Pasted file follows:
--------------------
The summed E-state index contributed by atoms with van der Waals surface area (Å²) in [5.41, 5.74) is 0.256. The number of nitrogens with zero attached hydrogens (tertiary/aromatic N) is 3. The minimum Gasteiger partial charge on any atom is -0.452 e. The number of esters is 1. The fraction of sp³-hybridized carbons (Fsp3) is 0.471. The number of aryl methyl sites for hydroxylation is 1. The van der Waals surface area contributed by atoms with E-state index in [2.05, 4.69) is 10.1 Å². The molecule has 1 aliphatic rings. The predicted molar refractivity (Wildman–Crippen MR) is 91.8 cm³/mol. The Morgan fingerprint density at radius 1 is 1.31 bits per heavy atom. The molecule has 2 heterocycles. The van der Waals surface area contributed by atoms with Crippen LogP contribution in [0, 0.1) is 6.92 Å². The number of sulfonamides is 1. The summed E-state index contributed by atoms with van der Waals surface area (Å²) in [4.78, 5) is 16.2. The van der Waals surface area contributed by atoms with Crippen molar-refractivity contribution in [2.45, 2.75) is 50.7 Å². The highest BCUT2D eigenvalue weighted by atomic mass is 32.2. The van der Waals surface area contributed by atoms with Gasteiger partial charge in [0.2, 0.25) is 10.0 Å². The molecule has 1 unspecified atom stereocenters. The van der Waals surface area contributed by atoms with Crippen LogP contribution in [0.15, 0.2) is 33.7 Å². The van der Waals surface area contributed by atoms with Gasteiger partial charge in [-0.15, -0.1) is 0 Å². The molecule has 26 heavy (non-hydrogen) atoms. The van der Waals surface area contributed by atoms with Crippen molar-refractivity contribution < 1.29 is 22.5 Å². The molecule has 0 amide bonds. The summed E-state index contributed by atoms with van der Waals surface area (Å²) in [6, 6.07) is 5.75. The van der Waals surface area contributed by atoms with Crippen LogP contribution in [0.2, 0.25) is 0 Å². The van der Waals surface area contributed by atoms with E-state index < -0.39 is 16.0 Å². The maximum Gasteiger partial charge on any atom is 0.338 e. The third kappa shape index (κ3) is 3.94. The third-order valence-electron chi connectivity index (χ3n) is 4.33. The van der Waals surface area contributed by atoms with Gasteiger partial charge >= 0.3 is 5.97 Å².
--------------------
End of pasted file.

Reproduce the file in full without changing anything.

The summed E-state index contributed by atoms with van der Waals surface area (Å²) in [5.41, 5.74) is 0.256. The number of nitrogens with zero attached hydrogens (tertiary/aromatic N) is 3. The minimum Gasteiger partial charge on any atom is -0.452 e. The number of esters is 1. The fraction of sp³-hybridized carbons (Fsp3) is 0.471. The number of aryl methyl sites for hydroxylation is 1. The van der Waals surface area contributed by atoms with E-state index in [2.05, 4.69) is 10.1 Å². The molecule has 1 aliphatic rings. The predicted molar refractivity (Wildman–Crippen MR) is 91.8 cm³/mol. The Morgan fingerprint density at radius 1 is 1.31 bits per heavy atom. The molecule has 2 heterocycles. The van der Waals surface area contributed by atoms with Crippen LogP contribution in [0, 0.1) is 6.92 Å². The number of sulfonamides is 1. The summed E-state index contributed by atoms with van der Waals surface area (Å²) in [4.78, 5) is 16.2. The van der Waals surface area contributed by atoms with Crippen molar-refractivity contribution in [2.45, 2.75) is 50.7 Å². The highest BCUT2D eigenvalue weighted by atomic mass is 32.2. The van der Waals surface area contributed by atoms with Gasteiger partial charge in [0.2, 0.25) is 10.0 Å². The molecule has 1 unspecified atom stereocenters. The van der Waals surface area contributed by atoms with Crippen LogP contribution in [0.15, 0.2) is 33.7 Å². The van der Waals surface area contributed by atoms with Gasteiger partial charge in [-0.15, -0.1) is 0 Å². The molecule has 26 heavy (non-hydrogen) atoms. The van der Waals surface area contributed by atoms with Crippen molar-refractivity contribution < 1.29 is 22.5 Å². The molecule has 0 amide bonds. The summed E-state index contributed by atoms with van der Waals surface area (Å²) in [6, 6.07) is 5.75. The van der Waals surface area contributed by atoms with Crippen LogP contribution in [0.2, 0.25) is 0 Å². The van der Waals surface area contributed by atoms with E-state index < -0.39 is 16.0 Å². The maximum Gasteiger partial charge on any atom is 0.338 e. The third kappa shape index (κ3) is 3.94. The third-order valence-electron chi connectivity index (χ3n) is 4.33. The van der Waals surface area contributed by atoms with Gasteiger partial charge >= 0.3 is 5.97 Å².